Sometimes hospitality requires more courage than we think we possess. Maybe you could raise your hand and say, “Yes, I could use a dose of more courage.”
I’ve often shied away from courage, because I knew that it could be disruptive to my life; that it would knock me out of my safety zone. To be honest, I really like comfort.
5 signs you’re in a “safety zone”:
1. You haven’t had people in your home for at least six months.
2. You worry too much about the appearance of your house.
3. You haven’t forged a new friendship in a year.
4. You’ve become obsessed with your family’s problems.
5. You haven’t tried a new recipe in months; your cooking is in a rut.
Sometimes we love safety so much that it stifles us. And when we’re stifled, we don’t grow beyond a certain point, which means we miss out on many of life’s blessings. Hospitality is one of those life blessings.
I’ve learned more about courage as I matured and started emulating courageous people I admired. I realized some unhealthy patterns that weren’t working in my life, and that I had some unhealthy relationships that always fostered negative conversations. I learned to be more courageous by pushing past my fears.
One of my acts of courage was to start my blog, Reluctant Entertainer, almost five years ago, and to become real and authentic with readers about my entertaining philosophy.
Gaining more courage helps you to love more. In my book, The Reluctant Entertainer, I provide ten key points for helping others to open up and share their lives with others:
10 steps to courageous hospitality
1. Know that you are valuable and important to God, and made in His image.
2. Know that you are unique and that people want to know you more.
3. Focus your will onto something meaningful (relationships!).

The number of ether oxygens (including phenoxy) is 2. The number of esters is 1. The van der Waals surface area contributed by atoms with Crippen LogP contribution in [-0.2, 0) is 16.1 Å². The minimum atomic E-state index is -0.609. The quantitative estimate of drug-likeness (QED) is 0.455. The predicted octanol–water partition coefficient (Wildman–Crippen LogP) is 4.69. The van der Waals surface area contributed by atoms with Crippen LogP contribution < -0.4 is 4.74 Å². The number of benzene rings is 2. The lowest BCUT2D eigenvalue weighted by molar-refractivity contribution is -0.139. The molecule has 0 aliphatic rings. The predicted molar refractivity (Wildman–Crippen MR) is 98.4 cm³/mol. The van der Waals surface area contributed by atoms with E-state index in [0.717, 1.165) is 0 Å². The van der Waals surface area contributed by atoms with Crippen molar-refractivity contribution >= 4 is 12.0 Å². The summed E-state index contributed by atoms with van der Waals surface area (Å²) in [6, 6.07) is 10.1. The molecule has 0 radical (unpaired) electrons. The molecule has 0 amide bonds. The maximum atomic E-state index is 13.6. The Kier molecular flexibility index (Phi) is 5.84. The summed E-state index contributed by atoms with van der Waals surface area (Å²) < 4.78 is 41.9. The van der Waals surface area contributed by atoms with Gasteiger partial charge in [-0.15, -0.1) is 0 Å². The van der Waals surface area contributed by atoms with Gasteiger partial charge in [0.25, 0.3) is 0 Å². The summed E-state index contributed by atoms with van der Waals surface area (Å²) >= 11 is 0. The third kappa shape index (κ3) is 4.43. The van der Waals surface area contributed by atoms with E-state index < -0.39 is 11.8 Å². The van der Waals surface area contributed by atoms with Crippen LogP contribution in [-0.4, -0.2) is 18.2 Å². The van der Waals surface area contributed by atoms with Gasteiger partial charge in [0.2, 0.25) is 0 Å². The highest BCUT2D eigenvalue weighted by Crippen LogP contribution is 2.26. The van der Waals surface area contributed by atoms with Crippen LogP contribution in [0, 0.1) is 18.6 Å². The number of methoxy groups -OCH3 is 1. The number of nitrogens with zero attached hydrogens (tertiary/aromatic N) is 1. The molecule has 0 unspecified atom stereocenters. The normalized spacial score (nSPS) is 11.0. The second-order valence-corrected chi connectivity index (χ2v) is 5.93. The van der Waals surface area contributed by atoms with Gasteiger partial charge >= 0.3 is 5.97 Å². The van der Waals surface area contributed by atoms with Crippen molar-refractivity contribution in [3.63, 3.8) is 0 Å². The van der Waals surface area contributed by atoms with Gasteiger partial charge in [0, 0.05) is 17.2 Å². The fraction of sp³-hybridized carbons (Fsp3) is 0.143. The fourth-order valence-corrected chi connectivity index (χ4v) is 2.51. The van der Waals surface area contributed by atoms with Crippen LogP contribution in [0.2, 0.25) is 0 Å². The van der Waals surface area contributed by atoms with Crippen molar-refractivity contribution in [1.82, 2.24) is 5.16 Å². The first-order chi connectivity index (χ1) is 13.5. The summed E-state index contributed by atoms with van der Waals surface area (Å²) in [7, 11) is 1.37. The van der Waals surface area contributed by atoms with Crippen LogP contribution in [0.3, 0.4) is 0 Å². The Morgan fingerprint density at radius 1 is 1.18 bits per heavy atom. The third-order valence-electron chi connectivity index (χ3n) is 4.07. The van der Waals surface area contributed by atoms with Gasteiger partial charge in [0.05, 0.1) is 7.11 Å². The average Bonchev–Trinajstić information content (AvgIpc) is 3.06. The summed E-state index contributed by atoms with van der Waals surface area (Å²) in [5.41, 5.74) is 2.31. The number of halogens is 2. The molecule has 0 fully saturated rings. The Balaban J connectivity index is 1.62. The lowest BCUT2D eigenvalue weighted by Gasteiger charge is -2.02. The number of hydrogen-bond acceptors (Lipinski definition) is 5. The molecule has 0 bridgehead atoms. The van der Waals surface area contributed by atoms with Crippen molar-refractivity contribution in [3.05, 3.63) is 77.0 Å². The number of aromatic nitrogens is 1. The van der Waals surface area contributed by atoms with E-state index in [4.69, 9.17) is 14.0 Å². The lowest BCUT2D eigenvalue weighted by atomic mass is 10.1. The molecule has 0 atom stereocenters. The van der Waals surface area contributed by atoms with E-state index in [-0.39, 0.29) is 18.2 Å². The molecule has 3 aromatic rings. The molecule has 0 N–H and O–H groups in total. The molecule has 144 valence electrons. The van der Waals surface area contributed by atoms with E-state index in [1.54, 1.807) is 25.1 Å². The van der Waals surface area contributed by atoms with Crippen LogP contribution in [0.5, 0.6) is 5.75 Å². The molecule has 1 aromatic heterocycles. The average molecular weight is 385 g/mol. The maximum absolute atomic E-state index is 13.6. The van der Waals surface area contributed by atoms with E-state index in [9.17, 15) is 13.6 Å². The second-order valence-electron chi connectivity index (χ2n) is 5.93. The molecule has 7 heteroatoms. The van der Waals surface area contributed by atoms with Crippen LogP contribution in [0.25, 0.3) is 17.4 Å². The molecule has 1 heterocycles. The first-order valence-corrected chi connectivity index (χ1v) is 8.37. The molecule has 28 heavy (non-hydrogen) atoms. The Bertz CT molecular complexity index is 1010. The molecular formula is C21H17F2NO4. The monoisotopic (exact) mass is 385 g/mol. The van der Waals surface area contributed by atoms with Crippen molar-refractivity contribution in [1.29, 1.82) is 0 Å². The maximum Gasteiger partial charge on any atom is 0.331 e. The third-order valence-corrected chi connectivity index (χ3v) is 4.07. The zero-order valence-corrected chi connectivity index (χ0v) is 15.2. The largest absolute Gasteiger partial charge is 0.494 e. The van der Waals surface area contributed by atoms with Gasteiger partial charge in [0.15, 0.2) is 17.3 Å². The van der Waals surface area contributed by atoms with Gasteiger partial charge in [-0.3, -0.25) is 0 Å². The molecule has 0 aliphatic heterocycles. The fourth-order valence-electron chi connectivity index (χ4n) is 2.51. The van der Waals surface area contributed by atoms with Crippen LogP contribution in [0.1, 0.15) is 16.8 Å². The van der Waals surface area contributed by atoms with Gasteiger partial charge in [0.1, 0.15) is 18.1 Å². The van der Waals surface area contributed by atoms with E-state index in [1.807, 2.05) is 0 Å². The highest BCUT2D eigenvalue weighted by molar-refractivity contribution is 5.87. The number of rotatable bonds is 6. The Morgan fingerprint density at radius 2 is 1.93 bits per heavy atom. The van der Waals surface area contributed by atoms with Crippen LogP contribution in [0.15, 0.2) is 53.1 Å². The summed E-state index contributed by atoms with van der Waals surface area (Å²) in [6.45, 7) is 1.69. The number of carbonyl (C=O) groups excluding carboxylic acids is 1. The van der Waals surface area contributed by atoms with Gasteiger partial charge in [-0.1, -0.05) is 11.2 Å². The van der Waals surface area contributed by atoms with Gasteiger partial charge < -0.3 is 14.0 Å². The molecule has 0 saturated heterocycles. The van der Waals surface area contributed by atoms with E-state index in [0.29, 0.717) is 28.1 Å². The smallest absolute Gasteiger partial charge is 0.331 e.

4. Lean into your fears; learn that things do not have to be perfect.
5. Learn that people usually don’t care about the things that bother you.
6. Learn to take a small hill. Start small and invite people into your life.
7. Make soul-friends, friends who get what you are all about.
8. Love the unlovely. Does it really matter what your house looks like?
9. Combat materialism. You don’t need the newest or the best.
10. Fight cynicism, which can drain us of hope, creativity, and energy — all building blocks for courage.
Gaining courage will help you put fears, worries, and imperfections aside, and you’ll be able to love more deeply.
I’ve learned that courage doesn’t just come to you. It takes effort and willingness, and it often puts you at risk. A few weeks ago when we had a brand new couple into our home, we took the risk that they’d want to get to know us, to come into our home, and share an evening with us.
We knew we were interested in pursuing a friendship with them, but you just never know what another person’s reaction will be. We’re so glad they said yes. Our lives are richer now that we’ve connected with these people. They actually ended up providing encouragement to us in ways we never dreamed.
When is the last time you took a risk and invited someone new into your home?